Singer Layne Staley and guitarist Jerry Cantrell met while working together in a rehearsal studio in the mid 1980’s in Seattle, Washington. The two became friends, and eventually roommates. After a few of Staley’s projects didn’t pan out, he joined bassist Mike Star, and drummer Sean Kinney in Cantrell’s band “Diamond Lie.” After gigging around the northwest the band changed it’s name to “Alice in Chains.” The band’s demo eventually got passed to Nick Terzo who worked for Columbia records. Columbia’s president Don Lenner was impressed by what he heard and signed the group in 1989.
The next year the band released it’s first EP entitled “We Die Young.” It became popular after being played on niche radio stations and fast tracked the recording and release of the band’s debut album “Facelift,” on August 21st, 1990. Initially the album didn’t do very well, but after MTV, whose popularity was growing exponentially, started airing the music video for the single “Man in the Box,” it went on to sell more than 2 million copies. The band increased it’s fan base by playing with bands like Slayer and Van Halen, and by 1992 were nominated for a Grammy in the “Best Hard Rock Performance” category for the song “Man in the Box.”
On September 29th, 1992 Alice in Chains released their second album “Dirt.” The album included what became some of their most popular songs such as “Rooster,” “Them Bones,” and “Down in a Hole.” The album reached the #6 spot on the charts and eventually sold over 4 million copies. While on tour in support of “Dirt,” Mike Starr left the band. Ex Ozzy Osbourne bassist Mike Inez joined, and in the summer of 1993 the band took part in the legendary Lollapalooza tour. The following year Columbia released the EP “Jar of Flies.” The band itself never intended to release the album when it started recording, but thankfully Columbia Records saw it’s potential. The EP debuted at #1 and produced the hits “Don’t Follow,” “I Stay Away,” which made it to the #10 spot on the charts, and “No Excuses,” which skyrocketed all the way to #1.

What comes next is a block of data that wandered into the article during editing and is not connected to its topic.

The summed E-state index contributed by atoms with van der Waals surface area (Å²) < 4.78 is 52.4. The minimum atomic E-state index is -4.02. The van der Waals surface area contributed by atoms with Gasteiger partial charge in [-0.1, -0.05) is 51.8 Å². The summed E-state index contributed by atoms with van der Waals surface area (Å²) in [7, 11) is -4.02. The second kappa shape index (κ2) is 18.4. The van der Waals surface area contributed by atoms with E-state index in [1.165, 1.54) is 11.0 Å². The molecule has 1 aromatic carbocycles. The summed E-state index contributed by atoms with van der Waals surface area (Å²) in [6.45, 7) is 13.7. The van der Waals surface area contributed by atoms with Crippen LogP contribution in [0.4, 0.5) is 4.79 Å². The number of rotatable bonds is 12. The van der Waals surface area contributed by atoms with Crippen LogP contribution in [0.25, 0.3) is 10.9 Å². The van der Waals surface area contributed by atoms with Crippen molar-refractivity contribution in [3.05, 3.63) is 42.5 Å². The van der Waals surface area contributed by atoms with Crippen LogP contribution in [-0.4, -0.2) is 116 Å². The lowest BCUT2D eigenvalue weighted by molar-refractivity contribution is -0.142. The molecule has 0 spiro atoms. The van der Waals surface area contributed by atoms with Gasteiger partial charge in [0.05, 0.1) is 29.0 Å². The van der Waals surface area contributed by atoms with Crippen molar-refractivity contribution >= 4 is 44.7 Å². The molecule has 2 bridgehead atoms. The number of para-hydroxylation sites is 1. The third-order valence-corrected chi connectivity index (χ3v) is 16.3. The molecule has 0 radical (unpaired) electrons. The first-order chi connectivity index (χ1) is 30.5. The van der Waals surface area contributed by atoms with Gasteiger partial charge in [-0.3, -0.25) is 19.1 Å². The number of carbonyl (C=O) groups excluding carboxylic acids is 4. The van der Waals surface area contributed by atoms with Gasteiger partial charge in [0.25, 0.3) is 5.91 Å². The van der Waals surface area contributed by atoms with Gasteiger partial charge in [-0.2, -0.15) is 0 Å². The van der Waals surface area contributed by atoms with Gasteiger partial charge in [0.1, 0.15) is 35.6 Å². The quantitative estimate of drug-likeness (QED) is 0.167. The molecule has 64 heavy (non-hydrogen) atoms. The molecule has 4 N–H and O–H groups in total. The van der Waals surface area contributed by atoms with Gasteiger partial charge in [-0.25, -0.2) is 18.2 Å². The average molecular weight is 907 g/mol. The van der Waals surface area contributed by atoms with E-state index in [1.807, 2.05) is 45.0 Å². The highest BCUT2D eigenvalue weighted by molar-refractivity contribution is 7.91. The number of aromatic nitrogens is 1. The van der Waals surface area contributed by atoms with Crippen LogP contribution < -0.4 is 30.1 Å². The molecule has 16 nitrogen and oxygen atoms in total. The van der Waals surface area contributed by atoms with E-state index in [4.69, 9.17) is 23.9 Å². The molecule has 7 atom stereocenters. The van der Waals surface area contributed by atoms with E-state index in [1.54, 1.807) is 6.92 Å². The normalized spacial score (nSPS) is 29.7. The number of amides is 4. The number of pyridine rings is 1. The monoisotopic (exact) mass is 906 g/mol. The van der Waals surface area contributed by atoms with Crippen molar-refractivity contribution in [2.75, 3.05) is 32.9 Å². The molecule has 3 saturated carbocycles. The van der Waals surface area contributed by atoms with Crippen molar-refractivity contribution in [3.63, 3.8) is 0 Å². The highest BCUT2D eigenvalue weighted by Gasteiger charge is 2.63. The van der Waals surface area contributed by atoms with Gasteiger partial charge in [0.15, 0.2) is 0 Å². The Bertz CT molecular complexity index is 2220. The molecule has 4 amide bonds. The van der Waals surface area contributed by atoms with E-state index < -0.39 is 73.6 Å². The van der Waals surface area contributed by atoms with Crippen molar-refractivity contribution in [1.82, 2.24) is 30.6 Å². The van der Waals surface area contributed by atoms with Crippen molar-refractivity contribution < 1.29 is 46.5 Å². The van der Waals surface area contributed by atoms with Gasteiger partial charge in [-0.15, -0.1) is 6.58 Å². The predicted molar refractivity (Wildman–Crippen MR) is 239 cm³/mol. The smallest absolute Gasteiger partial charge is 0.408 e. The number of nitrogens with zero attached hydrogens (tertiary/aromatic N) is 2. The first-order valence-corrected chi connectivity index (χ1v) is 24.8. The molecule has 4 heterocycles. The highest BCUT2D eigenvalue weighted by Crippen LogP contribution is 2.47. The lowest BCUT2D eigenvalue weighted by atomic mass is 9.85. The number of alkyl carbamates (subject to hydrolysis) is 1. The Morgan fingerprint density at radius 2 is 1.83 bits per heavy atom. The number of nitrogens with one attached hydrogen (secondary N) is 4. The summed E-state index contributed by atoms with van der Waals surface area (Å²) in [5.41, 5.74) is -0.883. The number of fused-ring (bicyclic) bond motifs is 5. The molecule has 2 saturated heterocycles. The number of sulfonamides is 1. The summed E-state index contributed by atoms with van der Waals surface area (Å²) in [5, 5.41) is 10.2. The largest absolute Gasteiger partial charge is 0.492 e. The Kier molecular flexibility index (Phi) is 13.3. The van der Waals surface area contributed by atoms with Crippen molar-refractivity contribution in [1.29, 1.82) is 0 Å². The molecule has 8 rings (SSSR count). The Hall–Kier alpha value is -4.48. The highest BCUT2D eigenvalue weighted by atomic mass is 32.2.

Unfortunately, Staley had become addicted to heroin. He entered rehab to try and kick the habit, but relapsed before the start of a tour, which resulted in the band cancelling all of the dates. In early 1995 Staley worked on a few other projects, but by November 7th 1995 their self-titled third studio album “Alice in Chains,” was released. The album debuted at #1 and with the help of songs such as “Grind,” “Again,” “Over Now,” and “Heaven Beside You,” sold over 2 million copies. Despite it’s overwhelming success, the band did not tour in support of the record.
Alice in Chains took part in MTV’s Unplugged on April 10th, 1996. They performance was captured on a live album which was released in July of the same year. The record debuted at #3 and impressively sold more than 1 million copies. Sadly after the band’s July 3rd performance at Lollapalooza in Kansas City, Missouri, Layne Stanley would never again perform live. Staley started having problems after the death of his fiancé and rarely left his apartment. Although he recorded two new songs with the band in 1998, which would later be released on the compilation album “Nothing Safe: Best of the Box,” Staley continued his drug use. On the 19th of April 2002, Staley was found dead in his apartment from a drug overdose. The remaining members have since regrouped and are releasing an album as well as touring in 2009 with vocalist William DuVall.
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